The European chemical industry is all-powerful and manufacturers are pressuring to keep REACH from making it through Parliament, remarked Hammerstein. As a result, this is one of the toughest battles we are currently waging.
German manufacturers in particular are fighting the proposed legislation tooth and nail, with the support of their government, he added, commenting that this poses a significant threat to the initiative, given Germanys influence in the EU and the fact that it is home to the continents largest chemical industry.
In fact, while the European Parliament will be voting on REACH next Thursday as planned, the definitive EU member nation vote on the legislation scheduled for the end of this month was postponed on Friday as a result of German pressure.
For his part, Professor Nicolás Olea of the University of Granada highlighted the need for tests to determine the potentially harmful effects of any chemical substance before it is put on the market, because often the toxicity of a product does not become evident until it has already been in use for several years.
Olea explained that there are chemical compounds that pollute the environment and then enter human tissue, where they provoke hormonal imbalances that can lead to illnesses that are not detected until a certain amount of time has elapsed, in both the individuals and sometimes even their children. As a result, he maintains that studies should be carried out over the long term and across generations.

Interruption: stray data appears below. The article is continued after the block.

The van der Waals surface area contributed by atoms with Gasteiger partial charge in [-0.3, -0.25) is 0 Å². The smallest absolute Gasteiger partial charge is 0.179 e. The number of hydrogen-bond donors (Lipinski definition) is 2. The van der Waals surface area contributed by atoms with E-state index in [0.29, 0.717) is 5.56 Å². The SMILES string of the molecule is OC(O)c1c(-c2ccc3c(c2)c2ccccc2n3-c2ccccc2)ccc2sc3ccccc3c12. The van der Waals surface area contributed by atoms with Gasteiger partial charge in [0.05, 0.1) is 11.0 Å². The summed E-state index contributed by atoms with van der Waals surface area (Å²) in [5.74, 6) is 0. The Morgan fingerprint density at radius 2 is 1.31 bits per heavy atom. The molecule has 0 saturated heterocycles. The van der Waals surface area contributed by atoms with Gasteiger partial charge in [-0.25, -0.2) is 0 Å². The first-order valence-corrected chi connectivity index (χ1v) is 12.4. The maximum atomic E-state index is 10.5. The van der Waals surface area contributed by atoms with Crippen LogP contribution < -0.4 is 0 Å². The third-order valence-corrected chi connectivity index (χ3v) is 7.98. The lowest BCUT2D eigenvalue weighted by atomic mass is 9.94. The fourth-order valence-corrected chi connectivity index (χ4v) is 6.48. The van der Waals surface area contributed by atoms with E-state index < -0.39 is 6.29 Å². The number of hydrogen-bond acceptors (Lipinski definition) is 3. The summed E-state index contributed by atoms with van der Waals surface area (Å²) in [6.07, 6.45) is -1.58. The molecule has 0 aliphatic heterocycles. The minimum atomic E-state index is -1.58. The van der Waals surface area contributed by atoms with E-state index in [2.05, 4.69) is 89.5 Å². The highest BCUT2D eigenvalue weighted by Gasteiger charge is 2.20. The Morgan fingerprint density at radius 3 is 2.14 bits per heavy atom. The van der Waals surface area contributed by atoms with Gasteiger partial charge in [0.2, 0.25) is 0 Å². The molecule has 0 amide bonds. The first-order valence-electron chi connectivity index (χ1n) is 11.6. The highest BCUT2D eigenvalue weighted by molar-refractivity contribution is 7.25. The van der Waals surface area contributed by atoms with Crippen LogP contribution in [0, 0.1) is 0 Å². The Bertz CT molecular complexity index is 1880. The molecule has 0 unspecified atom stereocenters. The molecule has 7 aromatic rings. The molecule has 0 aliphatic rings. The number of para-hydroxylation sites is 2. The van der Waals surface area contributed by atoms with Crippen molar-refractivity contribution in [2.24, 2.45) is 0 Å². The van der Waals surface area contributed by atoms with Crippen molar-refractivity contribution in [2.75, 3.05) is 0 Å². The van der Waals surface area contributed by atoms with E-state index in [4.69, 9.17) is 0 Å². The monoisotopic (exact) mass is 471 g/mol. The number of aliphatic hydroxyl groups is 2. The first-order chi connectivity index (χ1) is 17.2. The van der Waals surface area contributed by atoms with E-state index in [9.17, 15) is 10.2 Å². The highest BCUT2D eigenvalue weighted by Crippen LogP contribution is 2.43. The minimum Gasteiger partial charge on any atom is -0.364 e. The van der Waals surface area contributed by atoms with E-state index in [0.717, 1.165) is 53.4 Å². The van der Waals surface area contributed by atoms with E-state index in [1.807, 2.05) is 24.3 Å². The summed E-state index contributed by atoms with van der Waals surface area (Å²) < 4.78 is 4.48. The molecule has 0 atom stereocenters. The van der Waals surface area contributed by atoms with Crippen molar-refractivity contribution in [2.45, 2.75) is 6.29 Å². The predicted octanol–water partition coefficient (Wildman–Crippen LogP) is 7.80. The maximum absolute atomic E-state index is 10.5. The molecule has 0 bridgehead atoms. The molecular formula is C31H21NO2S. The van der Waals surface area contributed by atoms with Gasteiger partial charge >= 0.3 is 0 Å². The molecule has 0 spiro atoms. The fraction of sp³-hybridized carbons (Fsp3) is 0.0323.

The declaration presented on Friday points to the lack of toxicological information on currently unregulated substances that are found in workplaces and in a wide range of consumer goods.
It stresses that because the burden of proof currently lies with government authorities, they must be able to provide evidence of harmful effects before adopting preventive measures, which can often take years.
The declaration also emphasises that there are chemical substances proven to have toxic properties, including carcinogenic effects, that nevertheless remain in use, while there are no regulations that address the threat posed by chemical substances throughout their full life cycle.
The signatories consequently called for the legislation to require the registration and comprehensive testing of all substances already on the market, and especially those produced in quantities greater than one ton a year.
They also urged the adoption of a provision that would demand the elimination of extremely dangerous substances for which safer alternatives are available, as well as a validation mechanism to guarantee that sufficient information is provided for all phases of production.
The NGOs and trade unions want a guarantee of transparency in decision-making, access to information for all interested parties, and a continued flow of information throughout the life cycle of the substances and the products made with them.
They additionally called for all imported products containing chemical substances to be subject to the same information requirements as those produced in the European Union. (END/2005)